Haven’t we said everything that can be said about Uber and Lyft? I’m as enthusiastic about the newish ridesharing services as your next champion of the market economy. But after debating their virtues for some time now, I had assumed the debate had been settled. I was wrong.
Last week, Catherine Rampell of the Washington Post offered a critique of ridesharing services like Uber and Lyft. First, she argued that medallions and other regulations designed to limit the number of taxis can benefit the public by reducing the number of vehicles driving around in search of passengers, as too many vehicles on the road can exacerbate congestion and pollution. Her evidence for this proposition is that Uber drivers will complain from time to time on message boards that they aren’t finding enough customers, and that Uber and Lyft have no incentive to limit the number of drivers who join their networks. Rather, they have a strong incentive to keep the number high, to ensure that customers will have short wait-times.
This strikes me as a very unusual way to approach the problems of congestion and pollution. If we want to tackle the negative externalities that flow from congestion, including pollution, we ought to use congestion pricing, which will apply to all vehicles, not just those making use of ridesharing services. Or we could pursue some other strategy, like auctioning off the right to drive within a given jurisdiction to keep the number of vehicles under some cap, whether these vehicles are operated by cab drivers or other drivers. Limiting the number of taxis makes little sense in itself, especially if it encourages more drivers to use their own vehicles.
Second, Rampell dismissed the notion that the rise of ridesharing services — which, keep in mind, are still in their infancy — has reduced car purchases. She cited a transportation study which finds that while ridesharing services have attracted passengers from traditional taxis, they’ve also attracted them from public transit, among other modes. One thing is certain: if we limit the development of ridesharing services, they will never displace private automobile ownership. But if we allow them to continue to develop, and if we allow prices to fall as, say, lighter, more fuel-efficient vehicles emerge, or as driverless vehicles take hold (at some distant point in the future), ridesharing services could definitely reduce car purchases, particularly in the densest regions. If ridesharing services are taking some number of passengers from other modes of transportation, they are also reducing congestion in these other modes, thus making them more attractive. Leaving that aside, if I choose to use Uber rather than take a twenty minute walk, I presumably had some good reason to do so.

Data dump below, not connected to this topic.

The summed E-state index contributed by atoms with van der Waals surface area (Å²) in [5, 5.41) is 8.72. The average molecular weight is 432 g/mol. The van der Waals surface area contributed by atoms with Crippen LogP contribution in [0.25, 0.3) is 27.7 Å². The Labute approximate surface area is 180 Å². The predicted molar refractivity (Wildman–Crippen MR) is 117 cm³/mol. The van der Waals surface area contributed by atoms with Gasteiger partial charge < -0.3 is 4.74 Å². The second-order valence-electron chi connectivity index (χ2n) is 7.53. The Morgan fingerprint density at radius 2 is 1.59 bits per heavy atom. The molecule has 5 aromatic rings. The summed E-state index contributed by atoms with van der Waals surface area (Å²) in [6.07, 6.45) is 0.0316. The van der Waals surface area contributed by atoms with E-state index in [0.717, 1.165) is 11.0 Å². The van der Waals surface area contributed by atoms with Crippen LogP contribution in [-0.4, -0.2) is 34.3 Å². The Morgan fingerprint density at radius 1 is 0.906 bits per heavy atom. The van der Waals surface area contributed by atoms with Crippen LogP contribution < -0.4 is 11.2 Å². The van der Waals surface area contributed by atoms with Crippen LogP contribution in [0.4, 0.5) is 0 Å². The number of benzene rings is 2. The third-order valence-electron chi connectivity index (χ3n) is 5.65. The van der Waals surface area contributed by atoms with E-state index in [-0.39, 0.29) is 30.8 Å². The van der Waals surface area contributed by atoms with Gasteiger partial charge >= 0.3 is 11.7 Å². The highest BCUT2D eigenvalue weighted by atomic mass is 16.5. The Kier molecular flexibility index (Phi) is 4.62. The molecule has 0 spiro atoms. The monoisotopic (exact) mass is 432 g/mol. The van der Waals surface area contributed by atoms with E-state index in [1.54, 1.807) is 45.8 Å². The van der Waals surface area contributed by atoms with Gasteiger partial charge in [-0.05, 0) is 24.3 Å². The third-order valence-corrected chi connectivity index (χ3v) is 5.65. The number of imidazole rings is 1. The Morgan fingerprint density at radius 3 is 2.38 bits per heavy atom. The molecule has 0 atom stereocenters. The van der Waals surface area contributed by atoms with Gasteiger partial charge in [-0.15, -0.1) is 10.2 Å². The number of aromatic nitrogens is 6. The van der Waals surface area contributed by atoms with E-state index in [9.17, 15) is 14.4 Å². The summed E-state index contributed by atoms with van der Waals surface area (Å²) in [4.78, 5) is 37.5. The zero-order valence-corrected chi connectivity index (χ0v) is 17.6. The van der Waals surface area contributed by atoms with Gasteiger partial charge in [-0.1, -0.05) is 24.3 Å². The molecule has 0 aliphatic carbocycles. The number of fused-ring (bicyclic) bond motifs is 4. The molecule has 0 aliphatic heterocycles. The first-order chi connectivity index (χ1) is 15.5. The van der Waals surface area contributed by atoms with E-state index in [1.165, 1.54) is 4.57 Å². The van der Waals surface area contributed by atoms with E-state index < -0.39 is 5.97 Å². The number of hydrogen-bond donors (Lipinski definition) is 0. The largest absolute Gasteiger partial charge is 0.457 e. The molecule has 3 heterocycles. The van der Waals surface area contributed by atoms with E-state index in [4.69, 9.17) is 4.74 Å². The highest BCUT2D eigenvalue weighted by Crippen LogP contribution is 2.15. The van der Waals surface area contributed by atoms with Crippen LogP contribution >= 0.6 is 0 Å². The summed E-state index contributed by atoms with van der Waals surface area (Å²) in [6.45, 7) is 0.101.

Finally, Rampell argued that Uber and Lyft are becoming bullies themselves, which exploit their drivers and which engage in sharp practices in competing with each other. Yet as Adam Ozimek observes, Uber and Lyft are software platforms that drivers freely choose to use to gain access to consumers. Though it is true that, due to the power of their brands and their technological prowess, they benefit from the network effects associated with having a large consumer base, it isn’t difficult to imagine other firms entering the market if Uber and Lyft prove too burdensome to their drivers. Indeed, though the rise of Uber and Lyft has put pressure on traditional car services, it hasn’t driven them all out of business, presumably because some nontrivial number of drivers prefer to stick with what they know. Just as Facebook displaced MySpace, another business that profited from network effects, and that seemed to have entrenched itself, Uber and Lyft’s work in creating a ridesharing market will allow future competitors to keep them in check should they grow unresponsive to the needs of drivers and passengers alike.